This is illustrated in Figure 1, where the black curve represents on a logarithmic scale the magnitude of the singular values in (26) normalized to the largest for 0 = 2λ(1 − j) and R = 7λ. As it can be seen, the singular values are grouped in spherical harmonic order, with the first 6 ones corresponding to n = 1, the next 10 corresponding to n = 2 and so forth, and decrease exponentially for increasing indexes. In the same figure, the colored curves represent the numerical singular values of a square matrix of Green functions of different dimensions P. As expected, numerical and analytical values tend to coincide for P → ∞, while for any finite value of P the first P′ < P singular values are stabilized to the corresponding analytical value. For instance, with a number of beams equal to 2NSW the first NSW singular values are retrieved with a relative error less than 2%. The corresponding discrete singular vectors should in principle correspond to sampled spherical harmonics. However, since the 2n + 1 modes characterized by a given couple of indexes (s, n) have the same singular value (i.e. the modes are degenerate with respect to the index m) the j-th left and right singular vectors generated by the SVD will be linear combinations of all the sampled spherical harmonics characterized by the corresponding indexes (s, n).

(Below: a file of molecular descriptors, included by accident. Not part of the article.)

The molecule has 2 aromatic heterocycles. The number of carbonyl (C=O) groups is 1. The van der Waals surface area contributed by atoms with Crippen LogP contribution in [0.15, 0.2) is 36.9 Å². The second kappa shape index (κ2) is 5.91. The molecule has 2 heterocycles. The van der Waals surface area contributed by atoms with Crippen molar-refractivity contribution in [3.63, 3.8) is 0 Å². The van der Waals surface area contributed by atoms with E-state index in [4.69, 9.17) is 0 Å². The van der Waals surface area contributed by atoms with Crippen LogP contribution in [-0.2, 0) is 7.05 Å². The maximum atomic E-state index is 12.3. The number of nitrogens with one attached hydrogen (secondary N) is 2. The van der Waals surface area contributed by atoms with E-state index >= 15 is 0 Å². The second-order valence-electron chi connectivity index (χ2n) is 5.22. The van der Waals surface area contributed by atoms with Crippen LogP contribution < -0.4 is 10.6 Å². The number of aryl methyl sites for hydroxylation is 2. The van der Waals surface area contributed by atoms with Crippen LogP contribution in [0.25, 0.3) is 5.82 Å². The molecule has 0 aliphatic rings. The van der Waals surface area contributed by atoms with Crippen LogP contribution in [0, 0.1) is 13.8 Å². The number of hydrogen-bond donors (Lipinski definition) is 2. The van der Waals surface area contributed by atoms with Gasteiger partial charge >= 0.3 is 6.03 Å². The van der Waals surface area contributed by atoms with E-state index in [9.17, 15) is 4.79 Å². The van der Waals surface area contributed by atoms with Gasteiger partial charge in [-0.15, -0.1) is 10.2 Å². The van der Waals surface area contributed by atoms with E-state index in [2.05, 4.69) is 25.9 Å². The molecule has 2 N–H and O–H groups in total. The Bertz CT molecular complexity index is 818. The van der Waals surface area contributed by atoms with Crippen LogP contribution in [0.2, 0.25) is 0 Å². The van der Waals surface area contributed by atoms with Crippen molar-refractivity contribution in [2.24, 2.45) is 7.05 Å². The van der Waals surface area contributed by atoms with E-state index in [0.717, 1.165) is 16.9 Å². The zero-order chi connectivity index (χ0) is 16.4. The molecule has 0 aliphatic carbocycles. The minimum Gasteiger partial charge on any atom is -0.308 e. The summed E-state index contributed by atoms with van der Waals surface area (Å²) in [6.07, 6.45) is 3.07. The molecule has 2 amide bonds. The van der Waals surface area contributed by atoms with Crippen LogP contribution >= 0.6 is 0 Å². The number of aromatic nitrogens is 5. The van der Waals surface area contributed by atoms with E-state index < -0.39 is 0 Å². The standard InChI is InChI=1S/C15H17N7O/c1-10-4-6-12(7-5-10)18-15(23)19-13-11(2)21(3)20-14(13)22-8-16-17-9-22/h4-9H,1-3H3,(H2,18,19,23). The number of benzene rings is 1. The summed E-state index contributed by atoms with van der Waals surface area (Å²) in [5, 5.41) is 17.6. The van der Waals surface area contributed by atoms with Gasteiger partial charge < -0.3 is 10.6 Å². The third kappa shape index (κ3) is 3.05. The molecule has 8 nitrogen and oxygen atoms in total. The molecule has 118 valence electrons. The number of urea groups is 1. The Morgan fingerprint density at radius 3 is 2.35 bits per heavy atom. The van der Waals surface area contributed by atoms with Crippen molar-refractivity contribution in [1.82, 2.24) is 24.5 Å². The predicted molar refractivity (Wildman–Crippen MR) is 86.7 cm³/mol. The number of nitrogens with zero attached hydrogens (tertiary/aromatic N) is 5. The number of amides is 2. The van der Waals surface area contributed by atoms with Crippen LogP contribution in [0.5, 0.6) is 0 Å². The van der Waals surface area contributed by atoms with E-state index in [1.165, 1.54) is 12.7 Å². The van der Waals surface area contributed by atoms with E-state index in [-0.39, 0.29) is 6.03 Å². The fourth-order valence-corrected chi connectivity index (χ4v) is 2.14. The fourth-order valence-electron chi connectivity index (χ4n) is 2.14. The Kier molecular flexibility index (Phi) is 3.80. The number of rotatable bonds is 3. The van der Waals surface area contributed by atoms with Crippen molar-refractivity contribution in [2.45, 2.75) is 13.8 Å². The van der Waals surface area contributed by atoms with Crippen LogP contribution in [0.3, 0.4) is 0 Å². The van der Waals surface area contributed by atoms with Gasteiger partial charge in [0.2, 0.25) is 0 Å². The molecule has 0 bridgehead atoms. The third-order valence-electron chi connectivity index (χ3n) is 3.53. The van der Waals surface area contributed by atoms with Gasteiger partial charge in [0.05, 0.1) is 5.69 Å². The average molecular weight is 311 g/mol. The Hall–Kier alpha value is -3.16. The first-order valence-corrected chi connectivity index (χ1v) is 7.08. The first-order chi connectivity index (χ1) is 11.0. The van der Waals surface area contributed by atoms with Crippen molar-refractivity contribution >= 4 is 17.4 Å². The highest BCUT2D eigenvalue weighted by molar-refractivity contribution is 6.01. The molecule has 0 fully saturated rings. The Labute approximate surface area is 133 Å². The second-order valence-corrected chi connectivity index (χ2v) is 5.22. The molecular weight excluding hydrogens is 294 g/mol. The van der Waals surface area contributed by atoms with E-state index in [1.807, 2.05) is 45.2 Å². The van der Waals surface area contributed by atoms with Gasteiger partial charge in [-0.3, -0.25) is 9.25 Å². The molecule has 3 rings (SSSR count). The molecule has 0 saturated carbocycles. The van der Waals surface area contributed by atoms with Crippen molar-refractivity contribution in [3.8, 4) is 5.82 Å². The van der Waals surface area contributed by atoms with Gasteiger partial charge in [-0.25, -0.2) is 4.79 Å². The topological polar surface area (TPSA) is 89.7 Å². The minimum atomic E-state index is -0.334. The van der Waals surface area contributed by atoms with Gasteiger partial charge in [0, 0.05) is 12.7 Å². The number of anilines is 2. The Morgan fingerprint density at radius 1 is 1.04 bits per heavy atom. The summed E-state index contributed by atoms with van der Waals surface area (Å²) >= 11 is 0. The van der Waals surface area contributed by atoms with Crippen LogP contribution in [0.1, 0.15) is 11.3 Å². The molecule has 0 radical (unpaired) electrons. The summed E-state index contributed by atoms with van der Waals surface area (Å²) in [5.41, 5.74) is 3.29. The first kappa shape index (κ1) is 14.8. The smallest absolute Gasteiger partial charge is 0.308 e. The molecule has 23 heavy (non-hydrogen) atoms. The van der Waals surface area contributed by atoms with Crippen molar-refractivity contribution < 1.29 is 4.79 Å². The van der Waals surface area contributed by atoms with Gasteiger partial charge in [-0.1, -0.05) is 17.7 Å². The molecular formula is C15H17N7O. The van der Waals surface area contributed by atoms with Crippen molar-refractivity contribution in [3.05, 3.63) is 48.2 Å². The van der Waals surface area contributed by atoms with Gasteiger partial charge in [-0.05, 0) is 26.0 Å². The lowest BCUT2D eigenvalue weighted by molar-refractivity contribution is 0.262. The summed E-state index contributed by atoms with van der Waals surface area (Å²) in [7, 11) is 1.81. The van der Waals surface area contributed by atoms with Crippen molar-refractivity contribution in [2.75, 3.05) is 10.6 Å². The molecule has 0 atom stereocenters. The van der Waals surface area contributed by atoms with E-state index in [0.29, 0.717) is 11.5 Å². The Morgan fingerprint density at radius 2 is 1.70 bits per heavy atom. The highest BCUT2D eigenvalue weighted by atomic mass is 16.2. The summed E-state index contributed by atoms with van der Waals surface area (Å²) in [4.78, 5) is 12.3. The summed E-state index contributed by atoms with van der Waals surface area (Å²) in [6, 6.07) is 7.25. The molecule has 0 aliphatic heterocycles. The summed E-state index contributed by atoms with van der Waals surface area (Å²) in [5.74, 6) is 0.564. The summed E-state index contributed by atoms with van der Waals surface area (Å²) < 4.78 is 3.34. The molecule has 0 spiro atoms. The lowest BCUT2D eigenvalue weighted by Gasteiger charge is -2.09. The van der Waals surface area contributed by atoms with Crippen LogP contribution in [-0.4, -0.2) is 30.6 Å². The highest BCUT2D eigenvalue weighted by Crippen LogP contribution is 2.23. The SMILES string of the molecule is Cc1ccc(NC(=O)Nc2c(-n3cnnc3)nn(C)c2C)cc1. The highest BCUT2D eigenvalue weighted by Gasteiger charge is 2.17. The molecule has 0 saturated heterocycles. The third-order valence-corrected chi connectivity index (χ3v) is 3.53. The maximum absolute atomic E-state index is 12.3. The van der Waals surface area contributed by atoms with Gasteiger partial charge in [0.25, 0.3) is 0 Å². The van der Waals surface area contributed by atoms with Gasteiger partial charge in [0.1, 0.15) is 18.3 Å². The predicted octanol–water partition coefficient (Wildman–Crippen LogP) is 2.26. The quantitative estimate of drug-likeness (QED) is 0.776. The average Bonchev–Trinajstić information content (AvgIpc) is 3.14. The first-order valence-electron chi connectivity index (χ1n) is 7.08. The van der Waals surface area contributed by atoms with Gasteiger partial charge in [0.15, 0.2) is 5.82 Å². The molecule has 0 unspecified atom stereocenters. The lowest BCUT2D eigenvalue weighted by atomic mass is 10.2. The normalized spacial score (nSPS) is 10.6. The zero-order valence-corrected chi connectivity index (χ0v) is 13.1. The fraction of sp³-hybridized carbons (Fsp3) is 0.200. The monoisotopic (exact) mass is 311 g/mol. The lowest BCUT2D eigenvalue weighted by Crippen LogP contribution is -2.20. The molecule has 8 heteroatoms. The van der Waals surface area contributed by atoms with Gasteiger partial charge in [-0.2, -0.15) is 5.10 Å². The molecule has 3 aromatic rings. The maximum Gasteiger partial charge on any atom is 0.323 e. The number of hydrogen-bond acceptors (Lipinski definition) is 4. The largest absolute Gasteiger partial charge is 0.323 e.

5. Guidelines for the Choice of the CPS Expansion Parameters
5.1. Choice of the Number of CPS Beams